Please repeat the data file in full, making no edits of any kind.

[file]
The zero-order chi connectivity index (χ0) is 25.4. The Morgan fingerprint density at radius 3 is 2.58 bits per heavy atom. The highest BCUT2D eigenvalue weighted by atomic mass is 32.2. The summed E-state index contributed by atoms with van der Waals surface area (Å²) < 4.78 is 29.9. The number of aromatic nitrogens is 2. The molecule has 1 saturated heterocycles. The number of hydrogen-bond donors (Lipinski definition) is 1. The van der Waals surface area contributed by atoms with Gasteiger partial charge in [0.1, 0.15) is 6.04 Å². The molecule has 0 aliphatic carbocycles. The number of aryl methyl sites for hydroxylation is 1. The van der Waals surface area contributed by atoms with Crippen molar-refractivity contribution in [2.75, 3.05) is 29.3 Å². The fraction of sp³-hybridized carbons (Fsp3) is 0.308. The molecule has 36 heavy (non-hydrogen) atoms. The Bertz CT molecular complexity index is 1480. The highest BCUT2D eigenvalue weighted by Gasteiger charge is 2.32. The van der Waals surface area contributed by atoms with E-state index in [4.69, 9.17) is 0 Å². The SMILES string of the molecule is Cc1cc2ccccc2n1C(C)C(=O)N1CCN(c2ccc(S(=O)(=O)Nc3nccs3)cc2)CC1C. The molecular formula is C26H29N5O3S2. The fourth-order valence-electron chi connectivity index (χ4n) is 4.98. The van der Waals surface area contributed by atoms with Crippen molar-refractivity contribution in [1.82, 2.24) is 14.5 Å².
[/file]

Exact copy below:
The zero-order chi connectivity index (χ0) is 25.4. The Morgan fingerprint density at radius 3 is 2.58 bits per heavy atom. The highest BCUT2D eigenvalue weighted by atomic mass is 32.2. The summed E-state index contributed by atoms with van der Waals surface area (Å²) < 4.78 is 29.9. The number of aromatic nitrogens is 2. The molecule has 1 saturated heterocycles. The number of hydrogen-bond donors (Lipinski definition) is 1. The van der Waals surface area contributed by atoms with Gasteiger partial charge in [0.1, 0.15) is 6.04 Å². The molecule has 0 aliphatic carbocycles. The number of aryl methyl sites for hydroxylation is 1. The van der Waals surface area contributed by atoms with Crippen molar-refractivity contribution in [2.75, 3.05) is 29.3 Å². The fraction of sp³-hybridized carbons (Fsp3) is 0.308. The molecule has 36 heavy (non-hydrogen) atoms. The Bertz CT molecular complexity index is 1480. The highest BCUT2D eigenvalue weighted by Gasteiger charge is 2.32. The van der Waals surface area contributed by atoms with E-state index in [4.69, 9.17) is 0 Å². The SMILES string of the molecule is Cc1cc2ccccc2n1C(C)C(=O)N1CCN(c2ccc(S(=O)(=O)Nc3nccs3)cc2)CC1C. The molecular formula is C26H29N5O3S2. The fourth-order valence-electron chi connectivity index (χ4n) is 4.98. The van der Waals surface area contributed by atoms with Crippen molar-refractivity contribution in [1.82, 2.24) is 14.5 Å².